She ruled that the statutory process was “duly observed and adhered to”, adding: “In the circumstances the court has ruled that there was not an unlawful policy in place by the government’s decision to disconnect the utilities on the lands in question.”

Justice Grant-Thompson was also satisfied that the decision to issue notices was in compliance with the buildings regulations act.

The applicants had argued that while residences in the Over the Hill community have similar densely populated residences, with derelict vehicles and similar public health risks (ie poor sanitation/water quality), only they face eviction while other areas are the subject of rejuvenation.

Although the Justice found the issue of notice the strongest case for the applicants, she only found three of the nine accusations against the respondents were substantial – those of a decision not taken by an authorised individual, acting under dictation and notices invalid on their face.

For these allegations, the Justice found the notices were duly issued by the Ministry of Public Works and that the relevant Minister only “bordered the line of irregularity”.

She said: “I am of the view that actions of then Ministers Bannister and Foulkes may have bordered the line of irregularity, however I do not accept that the line was crossed.”

She further found these policy decisions and actions were sensitive to the plight of the relevant populations as to minimally affect schooling of children or provide alternative housing within the limits of available resources.

It was also said such moves were in accordance with the International Covenant on Economic, Social and Cultural Rights (ICESCR) and the Convention on the Rights of the Child.

Speaking directly to the demolition of houses that did not meet building codes, the Justice said the policy was applied with due notice and consideration.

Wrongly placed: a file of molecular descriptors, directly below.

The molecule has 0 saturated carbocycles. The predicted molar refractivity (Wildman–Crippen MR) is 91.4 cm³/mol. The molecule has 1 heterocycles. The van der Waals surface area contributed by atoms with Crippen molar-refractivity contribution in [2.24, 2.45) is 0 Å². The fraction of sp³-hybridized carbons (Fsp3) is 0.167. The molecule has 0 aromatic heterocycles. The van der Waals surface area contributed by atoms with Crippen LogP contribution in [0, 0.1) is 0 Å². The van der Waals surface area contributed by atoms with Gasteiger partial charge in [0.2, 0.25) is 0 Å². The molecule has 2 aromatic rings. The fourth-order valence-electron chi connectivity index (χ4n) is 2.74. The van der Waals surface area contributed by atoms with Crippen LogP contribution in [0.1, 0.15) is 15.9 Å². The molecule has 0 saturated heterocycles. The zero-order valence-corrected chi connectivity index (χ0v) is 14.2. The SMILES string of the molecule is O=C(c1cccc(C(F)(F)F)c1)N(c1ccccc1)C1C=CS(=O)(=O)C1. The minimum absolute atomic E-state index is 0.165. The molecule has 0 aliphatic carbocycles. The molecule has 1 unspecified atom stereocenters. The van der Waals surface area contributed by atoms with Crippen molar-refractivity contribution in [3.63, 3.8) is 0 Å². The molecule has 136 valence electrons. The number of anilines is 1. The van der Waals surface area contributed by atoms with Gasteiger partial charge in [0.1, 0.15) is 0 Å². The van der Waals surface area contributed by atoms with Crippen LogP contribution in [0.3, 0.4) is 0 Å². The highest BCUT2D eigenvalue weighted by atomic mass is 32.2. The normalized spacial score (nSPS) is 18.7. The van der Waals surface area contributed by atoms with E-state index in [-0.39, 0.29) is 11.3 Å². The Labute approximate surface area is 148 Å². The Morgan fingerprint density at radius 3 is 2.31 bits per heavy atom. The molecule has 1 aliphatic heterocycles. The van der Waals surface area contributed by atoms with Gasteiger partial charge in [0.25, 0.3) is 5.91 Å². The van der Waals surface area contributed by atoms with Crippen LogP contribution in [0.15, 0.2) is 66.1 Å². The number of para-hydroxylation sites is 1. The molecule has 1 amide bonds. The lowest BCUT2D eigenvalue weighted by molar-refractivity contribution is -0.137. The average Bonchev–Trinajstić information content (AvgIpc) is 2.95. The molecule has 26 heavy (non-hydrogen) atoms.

“As early as 2013, there was evidence of efforts made by the government to compile data regarding conditions in the shanty towns with the stated objective of forming a working committee of all relevant government agencies to formulate a plan to ensure compliance with minimum standards. The resulting studies revealed substandard housing, sanitation (disposal of human waste and access to potable water) and disposal of solid waste and/or access to the aforementioned. The court is satisfied that the minister has the authority to remove or require the removal of dangerous or dilapidated buildings even to the point of demolishing them. Such structures would obviously pose a risk to the health and safety of the public.

“As a result of this ruling, the injunction which was in place covering the ‘shanty towns’ is hereby discharged. The respondents are no longer restrained directly or through their agents, appointees or employees from taking possession of, demolishing any building on, or otherwise interfering with the 177 applicants’ and other residents’ and occupiers’ enjoyment of land in ‘shanty towns’ in New Providence or elsewhere in The Bahamas, including by disconnecting any utilities in accordance with the relevant enabling legislation.”

Despite the removal of the injunction, the Justice advised the government to consult with the court as to what buildings pose a threat to public health and safety. She also refused to impose a conservatory order in court – an order to preserve areas as they are. The justice informed the relevant parties of their right to appeal.

In closing, Justice Grant Thompson thanked her judicial research assistant Kevin Armbrister for his research and assistance in the matter. The justice also commended Fred Smith, KC, for his work, saying he is a “brilliant trailblazer in our country who continuously fights to ensure the rights of persons within The Bahamas are not infringed and our country is better for it”.